Saudi Arabia’s government has banned ride-sharing apps from making airport pickups, a report in Al Arabiya said, less than a year after the Kingdom’s Public Investment Fund (PIF) invested $3.5 billion into Uber and STC put $100m into Careem.
The announcement is a setback for customers who prefer the ease, convenience, dependability, and safety of ride-sharing apps over Saudi cabs, which have a reputation for haggling and negotiating prices with passengers, many of whom are international business travelers. Because the interface of ride-sharing apps are virtually the same in all countries, foreign travelers especially are familiar and comfortable with ride-sharing apps over cabs.
The General Directorate of Traffic, the authority in charge of transportation to and from airports, made the statement which was originally reported in Al-Madina Arabic daily on Wednesday.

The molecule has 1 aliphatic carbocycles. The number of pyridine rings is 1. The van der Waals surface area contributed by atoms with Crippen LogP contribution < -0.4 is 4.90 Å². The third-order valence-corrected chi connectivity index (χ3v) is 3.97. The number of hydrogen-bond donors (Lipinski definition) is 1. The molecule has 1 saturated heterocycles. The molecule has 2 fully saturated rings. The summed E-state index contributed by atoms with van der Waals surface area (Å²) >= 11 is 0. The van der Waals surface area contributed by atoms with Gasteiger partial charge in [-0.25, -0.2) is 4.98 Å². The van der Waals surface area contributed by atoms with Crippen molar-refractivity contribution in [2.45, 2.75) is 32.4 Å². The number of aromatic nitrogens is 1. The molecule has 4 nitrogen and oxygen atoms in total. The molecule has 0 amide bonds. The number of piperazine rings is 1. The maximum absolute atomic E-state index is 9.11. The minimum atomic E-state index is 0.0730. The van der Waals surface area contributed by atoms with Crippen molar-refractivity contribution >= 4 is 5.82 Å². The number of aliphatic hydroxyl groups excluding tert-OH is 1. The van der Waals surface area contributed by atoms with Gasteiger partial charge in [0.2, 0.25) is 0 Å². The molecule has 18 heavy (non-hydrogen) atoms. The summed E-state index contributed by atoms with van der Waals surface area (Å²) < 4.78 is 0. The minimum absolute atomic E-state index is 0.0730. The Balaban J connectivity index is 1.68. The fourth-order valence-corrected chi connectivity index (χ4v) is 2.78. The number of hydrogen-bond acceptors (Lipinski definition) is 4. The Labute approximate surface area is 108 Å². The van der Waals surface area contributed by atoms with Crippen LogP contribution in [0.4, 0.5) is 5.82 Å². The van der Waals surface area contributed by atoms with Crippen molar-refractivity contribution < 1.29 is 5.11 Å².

The announcement by a spokesman of the General Directorate of Traffic, Col. Tareq Al-Rubaiaan, will also deliver a major setback for Saudi women, who make up 80% of Uber and Careem’s total passengers in the Kingdom, which forbids women from driving.
“The percentage of Careem captains who are Saudi has jumped from effectively zero to 60 percent in the last 12 months, and we aim to employ 70,000 Saudis by end 2017,” Abdullah Elyas, co-founder of Careem, was quoted as saying.
The ban affects riders going to and leaving airports. That means that Saudi women who do not have private drivers and rely on Uber or Careem to get around will have to find a new way to the airport – losing the convenience of on-demand service from a sophisticated app and the convenience of digital payments.